Arisa Trew, 13, lands first 720 by a female skateboarder to spotlight Women’s Vert
Salt Lake City, UT (June 27, 2023) — Skateboarding has been progressing rapidly in recent years, thanks to improved infrastructure, increased financial support and a growing pool of talented athletes.
Nowhere is that more true than on the women’s side, where these factors have been particularly important in moving the sport forward. And we saw that in action at this past weekend’s Tony Hawk’s Vert Alert, a vert skateboarding contest now in its third year in Salt Lake City, Utah.
In the women’s final, 13-year-old Aussie Arisa Trew became the first female skateboarder to land a 720 (two full rotations). Not only that—it was the first time she had ever landed the trick, period.
Vert skateboarding legend Bucky Lasek called it “the best thing I saw all weekend.” Given that the event included a 540 by the Birdman himself, Hawk, who suffered a broken femur in 2022, that’s high praise indeed. But such was the magnitude of Trew’s accomplishment.
Hawk landed the first-ever 720 in skateboarding in 1985 and famously landed the first 900 in 1999 at X Games V.
Spin-trick milestones have continued at a rapid rate in recent years; American Mitchie Brusco landed the first 1260 on a mega ramp (which is about 82 feet tall, compared to Hawk’s 13.5-foot-tall ramp, which typically resides in his warehouse and which he breaks down and ships to Salt Lake City for Vert Alert). And in 2021, then 12-year-old Brazilian skateboarder Gui Khury landed the first-ever 1080 on a vert ramp at X Games vert best trick—competing against Hawk, who came out of retirement for the contest.
With her first-place finish, Trew earned not only a sizable share of the event’s combined $75,000 purse but also an automatic bid to the finals of X Games’ women’s skateboard vert contest, to be held July 22 in Ventura, California.
Joining Trew in X Games qualification are second-place finisher Asahi Kaihara of Japan and third-place finisher Reese Nelson of Canada, who are 16 and 10, respectively.
On the Vert Alert men’s side, France’s Edouard Damestoy finished in first place, Japan’s Moto Shibata finished second and the United States’ Jimmy Wilkins finished third.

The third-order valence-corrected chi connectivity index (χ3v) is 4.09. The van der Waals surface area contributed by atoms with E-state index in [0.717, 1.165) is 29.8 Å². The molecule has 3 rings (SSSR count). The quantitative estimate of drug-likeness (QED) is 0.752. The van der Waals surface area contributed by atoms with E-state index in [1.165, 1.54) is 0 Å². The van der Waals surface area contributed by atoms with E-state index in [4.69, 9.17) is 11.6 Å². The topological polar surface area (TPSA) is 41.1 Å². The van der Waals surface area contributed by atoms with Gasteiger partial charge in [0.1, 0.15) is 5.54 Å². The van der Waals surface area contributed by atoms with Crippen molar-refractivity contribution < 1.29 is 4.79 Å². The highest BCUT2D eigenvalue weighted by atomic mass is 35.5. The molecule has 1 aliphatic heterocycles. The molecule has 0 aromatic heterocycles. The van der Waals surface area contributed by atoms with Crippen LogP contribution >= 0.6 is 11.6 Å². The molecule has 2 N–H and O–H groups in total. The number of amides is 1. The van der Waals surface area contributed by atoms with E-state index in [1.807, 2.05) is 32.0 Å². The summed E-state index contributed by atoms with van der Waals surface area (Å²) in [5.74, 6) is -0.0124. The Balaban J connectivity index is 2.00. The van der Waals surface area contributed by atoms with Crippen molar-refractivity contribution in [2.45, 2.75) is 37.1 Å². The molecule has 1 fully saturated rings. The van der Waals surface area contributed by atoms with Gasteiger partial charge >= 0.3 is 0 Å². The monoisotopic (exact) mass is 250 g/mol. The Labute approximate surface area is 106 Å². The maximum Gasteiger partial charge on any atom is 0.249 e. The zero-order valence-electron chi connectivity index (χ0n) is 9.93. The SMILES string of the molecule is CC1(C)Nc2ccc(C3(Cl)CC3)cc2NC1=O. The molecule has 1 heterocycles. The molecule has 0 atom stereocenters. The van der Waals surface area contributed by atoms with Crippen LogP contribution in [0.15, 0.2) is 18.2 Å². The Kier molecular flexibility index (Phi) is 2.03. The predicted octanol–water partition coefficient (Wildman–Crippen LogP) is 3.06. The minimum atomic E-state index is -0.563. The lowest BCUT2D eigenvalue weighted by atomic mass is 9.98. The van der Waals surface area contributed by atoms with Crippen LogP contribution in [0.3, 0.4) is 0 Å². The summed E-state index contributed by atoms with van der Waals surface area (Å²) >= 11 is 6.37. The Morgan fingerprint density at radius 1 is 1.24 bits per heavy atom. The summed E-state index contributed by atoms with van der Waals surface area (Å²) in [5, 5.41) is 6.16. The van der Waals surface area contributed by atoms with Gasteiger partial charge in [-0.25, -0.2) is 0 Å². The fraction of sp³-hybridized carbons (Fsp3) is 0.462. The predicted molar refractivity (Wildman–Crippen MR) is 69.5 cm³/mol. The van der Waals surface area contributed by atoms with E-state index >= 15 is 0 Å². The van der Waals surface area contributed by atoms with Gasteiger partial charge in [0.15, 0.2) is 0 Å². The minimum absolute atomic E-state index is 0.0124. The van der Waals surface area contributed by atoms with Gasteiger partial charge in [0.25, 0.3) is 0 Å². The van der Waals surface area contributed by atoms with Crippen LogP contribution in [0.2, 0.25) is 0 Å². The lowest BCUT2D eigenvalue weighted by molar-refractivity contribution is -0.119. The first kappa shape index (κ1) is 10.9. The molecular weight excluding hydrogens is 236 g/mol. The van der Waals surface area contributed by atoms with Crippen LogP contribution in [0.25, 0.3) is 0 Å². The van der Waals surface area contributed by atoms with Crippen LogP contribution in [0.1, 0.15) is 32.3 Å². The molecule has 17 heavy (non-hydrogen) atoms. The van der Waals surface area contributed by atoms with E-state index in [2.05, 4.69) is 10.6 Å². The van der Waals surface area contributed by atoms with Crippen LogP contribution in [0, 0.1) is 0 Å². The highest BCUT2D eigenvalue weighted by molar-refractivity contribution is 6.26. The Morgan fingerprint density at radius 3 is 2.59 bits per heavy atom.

Shibata also took best trick among the men with an alley-oop kickflip McTwist that drew roars from the crowd, while Nelson earned that title among the women with her kickflip to noseslide fakie (landing with the board’s tail forward instead of the nose).
You might wonder why Trew’s historic 720 didn’t automatically earn best trick honors. Even though it was a huge milestone among female skateboarders, judges tend to award technicality and difficulty over spins alone.
When Trew and the other women compete in the women’s vert contest at X Games next month, they’ll be part of another significant moment, as it’s the first time X Games has held the women’s event since 2010. It’s a major boon to the women’s side of the sport, which has already experienced a surge in growth since skateboarding was added to the Olympics, a decision that was approved in 2016 for the Tokyo 2020 Games.
At Paris 2024, skateboarding will return to the program, but only for street and park disciplines. With the emergence of Vert Alert and the return of women’s vert to X Games, however, it’s possible that discipline could earn entry into the Olympic program in the future, perhaps in Los Angeles in 2028.
“The way that we are heading right now, we’re going to make so much noise with our Vert Alert that they [Olympic organizers] can’t ignore it,” Hawk told me in April.
He couldn’t have even known Trew was going to earn headlines around the world for her historic 720.